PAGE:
2 - Contextual
This is how you can up your ante - reach out to the right users with relevant messages. According to user’s buying behavior, personalize your communication and then reach out to them. You can also automate and send drip messages to keep them engaged and encourage them to convert.
Since the messaging is contextual, you need to make sure that the segments you have created and right. Only when you users are segmented according to their browsing behavior i.e. if they have just visited the category page or they have visited a product page as well. Accordingly, you can send them messages that are apt.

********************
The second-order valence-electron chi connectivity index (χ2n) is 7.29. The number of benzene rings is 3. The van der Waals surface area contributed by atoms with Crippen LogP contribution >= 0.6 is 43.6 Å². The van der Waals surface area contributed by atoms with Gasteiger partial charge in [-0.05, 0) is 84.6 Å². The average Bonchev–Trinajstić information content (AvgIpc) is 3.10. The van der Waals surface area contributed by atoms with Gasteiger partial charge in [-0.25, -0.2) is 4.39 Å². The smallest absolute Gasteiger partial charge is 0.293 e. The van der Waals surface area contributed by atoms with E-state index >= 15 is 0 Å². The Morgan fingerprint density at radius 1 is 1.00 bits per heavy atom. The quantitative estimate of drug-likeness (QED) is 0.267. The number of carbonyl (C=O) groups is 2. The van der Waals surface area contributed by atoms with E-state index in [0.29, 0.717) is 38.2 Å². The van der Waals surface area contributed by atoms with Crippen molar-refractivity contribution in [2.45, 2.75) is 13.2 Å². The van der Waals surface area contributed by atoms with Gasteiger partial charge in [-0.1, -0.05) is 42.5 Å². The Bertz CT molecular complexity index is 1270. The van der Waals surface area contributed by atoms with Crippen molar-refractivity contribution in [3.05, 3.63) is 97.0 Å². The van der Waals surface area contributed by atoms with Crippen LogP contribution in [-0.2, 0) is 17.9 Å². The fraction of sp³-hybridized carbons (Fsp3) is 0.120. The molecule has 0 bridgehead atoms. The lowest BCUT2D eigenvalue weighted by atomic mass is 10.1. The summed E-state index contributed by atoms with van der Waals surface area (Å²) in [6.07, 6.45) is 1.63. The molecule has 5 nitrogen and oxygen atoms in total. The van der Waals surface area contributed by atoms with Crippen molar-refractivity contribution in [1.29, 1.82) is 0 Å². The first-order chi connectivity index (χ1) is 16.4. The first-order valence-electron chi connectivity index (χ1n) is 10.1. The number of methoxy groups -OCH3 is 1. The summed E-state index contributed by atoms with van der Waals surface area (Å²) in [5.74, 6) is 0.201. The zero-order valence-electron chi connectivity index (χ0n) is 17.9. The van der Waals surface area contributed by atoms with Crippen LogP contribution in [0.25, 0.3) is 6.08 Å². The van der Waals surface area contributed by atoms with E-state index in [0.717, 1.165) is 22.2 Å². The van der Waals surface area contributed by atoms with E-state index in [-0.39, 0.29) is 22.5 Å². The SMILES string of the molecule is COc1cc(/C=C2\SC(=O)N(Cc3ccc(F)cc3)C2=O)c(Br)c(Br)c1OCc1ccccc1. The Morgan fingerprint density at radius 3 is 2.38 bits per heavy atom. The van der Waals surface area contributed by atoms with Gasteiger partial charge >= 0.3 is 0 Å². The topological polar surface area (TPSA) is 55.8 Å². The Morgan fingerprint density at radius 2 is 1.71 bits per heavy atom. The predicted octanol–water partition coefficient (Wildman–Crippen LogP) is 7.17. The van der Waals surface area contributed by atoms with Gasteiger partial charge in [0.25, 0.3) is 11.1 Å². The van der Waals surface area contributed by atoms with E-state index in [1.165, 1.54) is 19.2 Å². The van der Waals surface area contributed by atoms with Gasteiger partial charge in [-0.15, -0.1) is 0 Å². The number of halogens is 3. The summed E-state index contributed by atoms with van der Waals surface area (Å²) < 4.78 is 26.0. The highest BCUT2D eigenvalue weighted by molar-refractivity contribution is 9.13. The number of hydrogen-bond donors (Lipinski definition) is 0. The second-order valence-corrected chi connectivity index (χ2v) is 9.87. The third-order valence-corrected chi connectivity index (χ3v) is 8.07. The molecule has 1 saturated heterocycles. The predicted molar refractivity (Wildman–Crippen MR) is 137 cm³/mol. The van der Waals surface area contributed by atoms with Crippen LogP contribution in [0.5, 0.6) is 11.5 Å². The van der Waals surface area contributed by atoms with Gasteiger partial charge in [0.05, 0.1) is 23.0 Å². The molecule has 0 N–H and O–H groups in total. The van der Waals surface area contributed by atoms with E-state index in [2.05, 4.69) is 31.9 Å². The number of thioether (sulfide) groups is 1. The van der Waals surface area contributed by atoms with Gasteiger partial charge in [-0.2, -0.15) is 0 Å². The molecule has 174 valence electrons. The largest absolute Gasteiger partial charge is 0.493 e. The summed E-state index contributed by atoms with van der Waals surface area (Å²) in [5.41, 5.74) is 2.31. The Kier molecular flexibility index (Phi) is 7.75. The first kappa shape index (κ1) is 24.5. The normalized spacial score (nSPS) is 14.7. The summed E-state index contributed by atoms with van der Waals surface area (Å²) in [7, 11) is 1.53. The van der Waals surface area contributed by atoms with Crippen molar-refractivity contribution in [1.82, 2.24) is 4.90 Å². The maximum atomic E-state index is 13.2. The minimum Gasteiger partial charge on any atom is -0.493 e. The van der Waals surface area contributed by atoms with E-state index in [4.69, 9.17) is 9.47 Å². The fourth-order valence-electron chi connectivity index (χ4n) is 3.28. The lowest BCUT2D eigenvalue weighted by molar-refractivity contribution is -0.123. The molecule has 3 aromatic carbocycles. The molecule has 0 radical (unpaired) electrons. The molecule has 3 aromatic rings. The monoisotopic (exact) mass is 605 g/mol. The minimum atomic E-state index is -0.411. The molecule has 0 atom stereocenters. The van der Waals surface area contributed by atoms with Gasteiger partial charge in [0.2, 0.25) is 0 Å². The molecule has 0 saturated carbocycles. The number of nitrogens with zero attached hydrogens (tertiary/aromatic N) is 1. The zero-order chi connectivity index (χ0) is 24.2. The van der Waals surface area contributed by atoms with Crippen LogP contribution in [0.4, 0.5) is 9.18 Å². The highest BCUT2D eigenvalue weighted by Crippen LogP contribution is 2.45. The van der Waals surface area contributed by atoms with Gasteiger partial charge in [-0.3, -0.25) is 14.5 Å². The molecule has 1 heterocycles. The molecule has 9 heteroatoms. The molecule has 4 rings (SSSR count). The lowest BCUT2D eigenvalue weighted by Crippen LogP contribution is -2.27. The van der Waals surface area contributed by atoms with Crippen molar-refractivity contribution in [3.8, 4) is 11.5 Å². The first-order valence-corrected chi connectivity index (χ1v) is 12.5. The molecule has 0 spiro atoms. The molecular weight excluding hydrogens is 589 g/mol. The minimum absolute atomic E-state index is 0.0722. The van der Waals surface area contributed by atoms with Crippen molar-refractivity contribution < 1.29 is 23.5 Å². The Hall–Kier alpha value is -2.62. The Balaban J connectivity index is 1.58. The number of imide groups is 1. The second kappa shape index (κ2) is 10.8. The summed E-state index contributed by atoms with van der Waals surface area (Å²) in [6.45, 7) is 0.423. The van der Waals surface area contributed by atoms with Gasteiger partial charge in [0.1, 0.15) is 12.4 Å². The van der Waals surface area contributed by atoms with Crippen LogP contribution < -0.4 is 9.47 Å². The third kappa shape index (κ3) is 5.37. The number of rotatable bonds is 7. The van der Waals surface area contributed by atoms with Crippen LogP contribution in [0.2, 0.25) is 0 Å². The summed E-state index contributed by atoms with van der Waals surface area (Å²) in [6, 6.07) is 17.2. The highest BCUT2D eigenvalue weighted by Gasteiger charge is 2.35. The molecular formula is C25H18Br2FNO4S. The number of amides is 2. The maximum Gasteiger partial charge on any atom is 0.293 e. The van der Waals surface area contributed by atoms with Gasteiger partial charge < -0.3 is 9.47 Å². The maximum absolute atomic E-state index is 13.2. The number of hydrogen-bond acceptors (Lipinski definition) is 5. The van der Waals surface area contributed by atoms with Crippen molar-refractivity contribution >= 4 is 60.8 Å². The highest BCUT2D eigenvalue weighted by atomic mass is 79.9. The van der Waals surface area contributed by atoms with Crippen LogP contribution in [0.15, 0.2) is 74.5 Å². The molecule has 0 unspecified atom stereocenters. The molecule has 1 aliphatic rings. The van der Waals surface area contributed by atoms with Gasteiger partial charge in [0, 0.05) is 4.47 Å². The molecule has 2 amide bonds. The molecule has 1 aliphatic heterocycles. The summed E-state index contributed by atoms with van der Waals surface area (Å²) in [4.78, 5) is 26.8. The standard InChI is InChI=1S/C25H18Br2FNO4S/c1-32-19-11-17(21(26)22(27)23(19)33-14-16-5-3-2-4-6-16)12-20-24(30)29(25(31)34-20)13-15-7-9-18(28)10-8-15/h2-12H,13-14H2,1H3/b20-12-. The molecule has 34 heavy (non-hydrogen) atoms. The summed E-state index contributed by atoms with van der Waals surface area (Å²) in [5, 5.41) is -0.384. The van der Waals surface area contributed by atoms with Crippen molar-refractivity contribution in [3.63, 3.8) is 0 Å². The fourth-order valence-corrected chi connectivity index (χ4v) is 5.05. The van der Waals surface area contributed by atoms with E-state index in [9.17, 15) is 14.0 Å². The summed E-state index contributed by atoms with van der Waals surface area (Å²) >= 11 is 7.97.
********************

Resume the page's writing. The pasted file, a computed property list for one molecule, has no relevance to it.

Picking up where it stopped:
Here are some ideas on how you could engage users -
- Popular products in the collection they browsed
If a user has visited a category page they can be sent popular products from that very category; for example, the products that are added to wishlist the highest. Other products in the collection that are viewed the most can also be highlighted.
- Most sold product in that category/ segment
Show them the most sold product on the category page that they have visited. A FOMO can be stirred, luring them to make a purchase.
- The exact product they had abandoned
If the user has clicked viewed but did not add to cart, personalize the communication by adding visuals such as product image, product name an so on. All these make it easier for the user to recollect what they abandoned.
While emails perform well with category browse abandonment, as they have the liberty to showcase a lot of products, push notifications and display ads work best when you specifically have to show a single product and amplify it.